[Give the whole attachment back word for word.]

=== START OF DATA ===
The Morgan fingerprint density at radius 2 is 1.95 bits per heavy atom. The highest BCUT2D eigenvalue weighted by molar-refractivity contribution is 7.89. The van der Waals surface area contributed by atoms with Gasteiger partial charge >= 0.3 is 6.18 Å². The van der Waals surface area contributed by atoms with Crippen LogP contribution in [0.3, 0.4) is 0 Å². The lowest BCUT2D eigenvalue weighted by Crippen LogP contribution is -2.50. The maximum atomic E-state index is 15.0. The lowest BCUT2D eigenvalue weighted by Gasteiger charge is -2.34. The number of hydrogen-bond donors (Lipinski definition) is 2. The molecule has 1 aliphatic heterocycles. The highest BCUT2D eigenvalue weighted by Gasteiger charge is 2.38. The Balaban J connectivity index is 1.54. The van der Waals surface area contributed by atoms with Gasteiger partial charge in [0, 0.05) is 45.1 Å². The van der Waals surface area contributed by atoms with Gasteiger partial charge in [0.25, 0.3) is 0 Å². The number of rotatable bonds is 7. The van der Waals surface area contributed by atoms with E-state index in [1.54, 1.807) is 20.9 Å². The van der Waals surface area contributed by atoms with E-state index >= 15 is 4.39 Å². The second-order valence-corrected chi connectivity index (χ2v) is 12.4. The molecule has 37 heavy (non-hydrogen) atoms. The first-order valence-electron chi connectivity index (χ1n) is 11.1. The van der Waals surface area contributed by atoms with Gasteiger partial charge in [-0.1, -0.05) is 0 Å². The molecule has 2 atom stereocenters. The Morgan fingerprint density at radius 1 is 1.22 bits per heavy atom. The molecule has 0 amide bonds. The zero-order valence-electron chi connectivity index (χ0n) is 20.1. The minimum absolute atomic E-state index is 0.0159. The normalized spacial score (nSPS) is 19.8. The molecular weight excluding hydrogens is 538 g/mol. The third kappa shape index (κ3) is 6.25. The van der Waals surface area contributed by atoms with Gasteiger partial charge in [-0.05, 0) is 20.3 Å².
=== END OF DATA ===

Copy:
The Morgan fingerprint density at radius 2 is 1.95 bits per heavy atom. The highest BCUT2D eigenvalue weighted by molar-refractivity contribution is 7.89. The van der Waals surface area contributed by atoms with Gasteiger partial charge >= 0.3 is 6.18 Å². The van der Waals surface area contributed by atoms with Crippen LogP contribution in [0.3, 0.4) is 0 Å². The lowest BCUT2D eigenvalue weighted by Crippen LogP contribution is -2.50. The maximum atomic E-state index is 15.0. The lowest BCUT2D eigenvalue weighted by Gasteiger charge is -2.34. The number of hydrogen-bond donors (Lipinski definition) is 2. The molecule has 1 aliphatic heterocycles. The highest BCUT2D eigenvalue weighted by Gasteiger charge is 2.38. The Balaban J connectivity index is 1.54. The van der Waals surface area contributed by atoms with Gasteiger partial charge in [0, 0.05) is 45.1 Å². The van der Waals surface area contributed by atoms with Gasteiger partial charge in [0.25, 0.3) is 0 Å². The number of rotatable bonds is 7. The van der Waals surface area contributed by atoms with E-state index in [1.54, 1.807) is 20.9 Å². The van der Waals surface area contributed by atoms with E-state index >= 15 is 4.39 Å². The second-order valence-corrected chi connectivity index (χ2v) is 12.4. The molecule has 37 heavy (non-hydrogen) atoms. The first-order valence-electron chi connectivity index (χ1n) is 11.1. The van der Waals surface area contributed by atoms with Gasteiger partial charge in [-0.1, -0.05) is 0 Å². The molecule has 2 atom stereocenters. The Morgan fingerprint density at radius 1 is 1.22 bits per heavy atom. The molecule has 0 amide bonds. The zero-order valence-electron chi connectivity index (χ0n) is 20.1. The minimum absolute atomic E-state index is 0.0159. The normalized spacial score (nSPS) is 19.8. The molecular weight excluding hydrogens is 538 g/mol. The third kappa shape index (κ3) is 6.25. The van der Waals surface area contributed by atoms with Gasteiger partial charge in [-0.05, 0) is 20.3 Å².